The Student Newspaper of Mississippi State University

The Reflector

The Student Newspaper of Mississippi State University

The Reflector

The Student Newspaper of Mississippi State University

The Reflector

Fame-culture harms children

Fame has been a cultural craving for almost every generation. However, the younger generations have always been the main target for upcoming stardom. Child actors like Lindsay Lohan, Corey Haim, the Olsen twins and many others have been destroyed by the damaging affects of Hollywood. 

Why is it that Hollywood seeks out young children? Why is it that the current generation of parents are pushing their children to become Hollywood stars?

Psychology Today shared an article stating that a majority of child actors are pampered and protected in Hollywood, which can lead to them being socially inept in everyday tasks such as laundry, cleaning and cooking. 

This can inevitably lead to a mindset of accepted ignorance and entitlement. According to the article, Mary-Kate Olsen claimed she would never wish her upbringing on anyone and that she would never repeat her upbringing in the public eye. 

 I personally have no problem with young people seeking fame if that is what they feel called to do. I do, however, have a problem with adults exploiting children for money and stripping them of their childhood for the sake of public entertainment. 

While there have been plenty of child actors like Jodie Foster, Natalie Portman, Leonardo DiCaprio and Brooke Shields who were fortunate enough to ease into a healthy adulthood, we have to understand that most young actors and actresses are not that fortunate. 

Two of the most infamous examples of this would be Lindsay Lohan and Miley Cyrus. These two young women made their television and movie debuts at a very young age and reaped the benefits that Hollywood offers. However, as they transitioned into adulthood, it seems their lives had fallen apart.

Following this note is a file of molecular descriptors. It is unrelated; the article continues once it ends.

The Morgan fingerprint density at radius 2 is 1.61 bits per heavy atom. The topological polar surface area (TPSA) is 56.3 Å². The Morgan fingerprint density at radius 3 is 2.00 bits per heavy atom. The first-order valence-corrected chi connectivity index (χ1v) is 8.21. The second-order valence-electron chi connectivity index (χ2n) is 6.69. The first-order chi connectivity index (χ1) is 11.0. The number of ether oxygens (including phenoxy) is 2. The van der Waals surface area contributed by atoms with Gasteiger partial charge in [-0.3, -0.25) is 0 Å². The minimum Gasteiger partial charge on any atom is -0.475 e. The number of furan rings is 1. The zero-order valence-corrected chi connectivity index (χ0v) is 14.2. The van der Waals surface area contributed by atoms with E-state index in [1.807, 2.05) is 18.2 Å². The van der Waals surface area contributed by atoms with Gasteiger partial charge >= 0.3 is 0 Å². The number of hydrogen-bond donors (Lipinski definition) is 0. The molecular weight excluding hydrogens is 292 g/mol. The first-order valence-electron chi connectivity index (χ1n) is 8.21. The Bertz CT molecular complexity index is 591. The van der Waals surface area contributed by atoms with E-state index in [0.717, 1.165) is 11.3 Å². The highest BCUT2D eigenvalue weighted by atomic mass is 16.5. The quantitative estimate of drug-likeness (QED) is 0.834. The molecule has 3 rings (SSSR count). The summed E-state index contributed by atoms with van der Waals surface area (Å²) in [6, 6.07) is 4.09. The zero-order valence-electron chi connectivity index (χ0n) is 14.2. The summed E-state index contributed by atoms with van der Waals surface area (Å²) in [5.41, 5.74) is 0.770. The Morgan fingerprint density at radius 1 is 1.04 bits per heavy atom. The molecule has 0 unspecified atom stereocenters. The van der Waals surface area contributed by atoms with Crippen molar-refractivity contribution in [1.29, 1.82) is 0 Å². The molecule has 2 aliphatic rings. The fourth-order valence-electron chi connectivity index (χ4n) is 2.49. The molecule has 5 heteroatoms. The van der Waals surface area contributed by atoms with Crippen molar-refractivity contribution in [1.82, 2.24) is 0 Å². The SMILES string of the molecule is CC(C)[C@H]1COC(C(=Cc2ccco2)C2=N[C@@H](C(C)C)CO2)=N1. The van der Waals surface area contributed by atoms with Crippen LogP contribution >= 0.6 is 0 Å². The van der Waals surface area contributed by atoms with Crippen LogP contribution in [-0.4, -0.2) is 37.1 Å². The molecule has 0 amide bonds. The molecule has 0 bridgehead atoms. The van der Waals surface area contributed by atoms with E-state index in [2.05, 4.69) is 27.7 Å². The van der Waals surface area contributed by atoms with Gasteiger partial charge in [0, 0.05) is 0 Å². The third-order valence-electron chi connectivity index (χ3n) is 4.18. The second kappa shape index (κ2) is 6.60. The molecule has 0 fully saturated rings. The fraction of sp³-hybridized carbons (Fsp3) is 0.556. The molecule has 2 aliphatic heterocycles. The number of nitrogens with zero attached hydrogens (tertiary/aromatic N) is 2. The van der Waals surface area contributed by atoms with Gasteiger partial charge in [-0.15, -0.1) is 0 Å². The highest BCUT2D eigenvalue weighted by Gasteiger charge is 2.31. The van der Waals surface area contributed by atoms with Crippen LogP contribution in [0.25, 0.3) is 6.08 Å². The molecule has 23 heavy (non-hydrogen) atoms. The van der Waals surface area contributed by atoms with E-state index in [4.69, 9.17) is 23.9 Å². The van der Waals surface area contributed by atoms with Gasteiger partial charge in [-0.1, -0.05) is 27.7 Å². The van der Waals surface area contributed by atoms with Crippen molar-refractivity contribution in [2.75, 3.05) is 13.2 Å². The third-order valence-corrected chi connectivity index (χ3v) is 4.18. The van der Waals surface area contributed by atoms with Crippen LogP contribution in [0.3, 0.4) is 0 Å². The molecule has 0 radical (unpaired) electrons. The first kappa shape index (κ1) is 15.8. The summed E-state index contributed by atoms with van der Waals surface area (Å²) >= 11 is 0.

A huge problem with child actors, specifically these two who played very innocent characters their whole lives, is when they try to transition into adulthood, the public shames them, and Hollywood makes money off of this shame. They cannot be caught drinking, expressing sexuality or doing almost any regular adult activities without being shamed by the public.

Salon interviewed Mara Wilson who starred in the films Mrs. Doubtfire and Matilda, and she opened up about some of the reasons child actors leave the spotlight. 

In the interview, Wilson recalled several inappropriate incidents she experienced on the red carpet at the age of seven. She stated that a reporter asked her how she felt about Hugh Grant’s prostitution arrest, a question way too mature for a 7-year-old girl. 

Wilson also reminded parents that it is still legal to plaster the face of a child on a nude adult’s body, something disturbing that happened to her, and that in general parents should keep children away from Hollywood. Articles like this are chilling to read, but necessary for the protection of these children. Wilson now attends New York University and is pursuing a writing career, claiming it has given her a sense of reality. 

While TV, commercials and movies are a traditional way of seeking fame, Hollywood has also gone to social media outlets like Instagram, Vine and Twitter to seek out young talent. 

Narrative shared an article about a woman named Zulay Vasquez, the mother of 7-year-old Haileigh Vasquez, who had been getting into serious trouble with her daughter’s school principal for repeatedly pulling her out of class early for modeling and casting calls. 

The article claimed people on the street swooned over the way Vasquez dressed her daughter from a young age, and this is why she began posting pictures of her daughter at the age of three on Instagram. Four years later, Haileigh has approximately 129,000 followers on the account @hails_world. The social media posts have turned her into a child model. 

The article stated that Hailiegh has walked down the Saks red carpet for back-to-school events and has done New York Fashion week three years in a row. Her photographer, Shelly Perry, claimed, “She’s a little Audrey Hepburn,” who is a natural in front of the camera.

There are thousands of young children who are beautiful and possess the specific talent that will get them on a runway or big screen. However, we need to let children be children again rather than subjecting them to the media, and even social media, for our personal enjoyment. 

We need to teach our 7-year-old girls how to ride bikes instead of teaching them how to own the catwalk. We need to teach children to learn how to play in the dirt with their friends, not teach them how to become Instagram famous. 

Children need to have fun, learn, and grow. They should not be chased down the street by strange men—or even their own mothers—with cameras.

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Fame-culture harms children